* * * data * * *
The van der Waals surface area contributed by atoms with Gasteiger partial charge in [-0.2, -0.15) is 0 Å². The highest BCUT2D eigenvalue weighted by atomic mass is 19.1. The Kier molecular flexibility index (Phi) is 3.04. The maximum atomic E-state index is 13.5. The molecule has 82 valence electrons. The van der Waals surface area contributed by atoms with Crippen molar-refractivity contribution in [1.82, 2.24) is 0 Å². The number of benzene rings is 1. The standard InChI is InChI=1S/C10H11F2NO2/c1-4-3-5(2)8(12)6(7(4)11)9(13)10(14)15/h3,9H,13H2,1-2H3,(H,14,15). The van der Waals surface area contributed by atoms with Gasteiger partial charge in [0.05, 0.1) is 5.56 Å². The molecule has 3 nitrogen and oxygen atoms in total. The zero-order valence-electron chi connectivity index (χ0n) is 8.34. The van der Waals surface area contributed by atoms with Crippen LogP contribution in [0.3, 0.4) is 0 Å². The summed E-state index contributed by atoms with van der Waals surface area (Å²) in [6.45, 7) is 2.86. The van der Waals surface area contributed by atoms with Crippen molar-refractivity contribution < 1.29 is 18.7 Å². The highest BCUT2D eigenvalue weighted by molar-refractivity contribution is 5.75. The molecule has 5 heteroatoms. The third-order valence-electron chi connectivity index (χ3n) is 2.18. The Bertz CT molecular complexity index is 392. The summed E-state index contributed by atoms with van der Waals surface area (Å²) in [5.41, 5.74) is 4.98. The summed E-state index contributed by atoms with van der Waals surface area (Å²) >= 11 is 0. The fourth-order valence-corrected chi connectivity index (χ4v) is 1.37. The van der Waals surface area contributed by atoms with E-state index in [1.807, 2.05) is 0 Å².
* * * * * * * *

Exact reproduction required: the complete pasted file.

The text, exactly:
The van der Waals surface area contributed by atoms with Gasteiger partial charge in [-0.2, -0.15) is 0 Å². The highest BCUT2D eigenvalue weighted by atomic mass is 19.1. The Kier molecular flexibility index (Phi) is 3.04. The maximum atomic E-state index is 13.5. The molecule has 82 valence electrons. The van der Waals surface area contributed by atoms with Crippen molar-refractivity contribution in [1.82, 2.24) is 0 Å². The number of benzene rings is 1. The standard InChI is InChI=1S/C10H11F2NO2/c1-4-3-5(2)8(12)6(7(4)11)9(13)10(14)15/h3,9H,13H2,1-2H3,(H,14,15). The van der Waals surface area contributed by atoms with Gasteiger partial charge in [0.05, 0.1) is 5.56 Å². The molecule has 3 nitrogen and oxygen atoms in total. The zero-order valence-electron chi connectivity index (χ0n) is 8.34. The van der Waals surface area contributed by atoms with Crippen LogP contribution in [0.3, 0.4) is 0 Å². The summed E-state index contributed by atoms with van der Waals surface area (Å²) in [6.45, 7) is 2.86. The van der Waals surface area contributed by atoms with Crippen molar-refractivity contribution < 1.29 is 18.7 Å². The highest BCUT2D eigenvalue weighted by molar-refractivity contribution is 5.75. The molecule has 5 heteroatoms. The third-order valence-electron chi connectivity index (χ3n) is 2.18. The Bertz CT molecular complexity index is 392. The summed E-state index contributed by atoms with van der Waals surface area (Å²) in [5.41, 5.74) is 4.98. The summed E-state index contributed by atoms with van der Waals surface area (Å²) >= 11 is 0. The fourth-order valence-corrected chi connectivity index (χ4v) is 1.37. The van der Waals surface area contributed by atoms with E-state index in [1.807, 2.05) is 0 Å².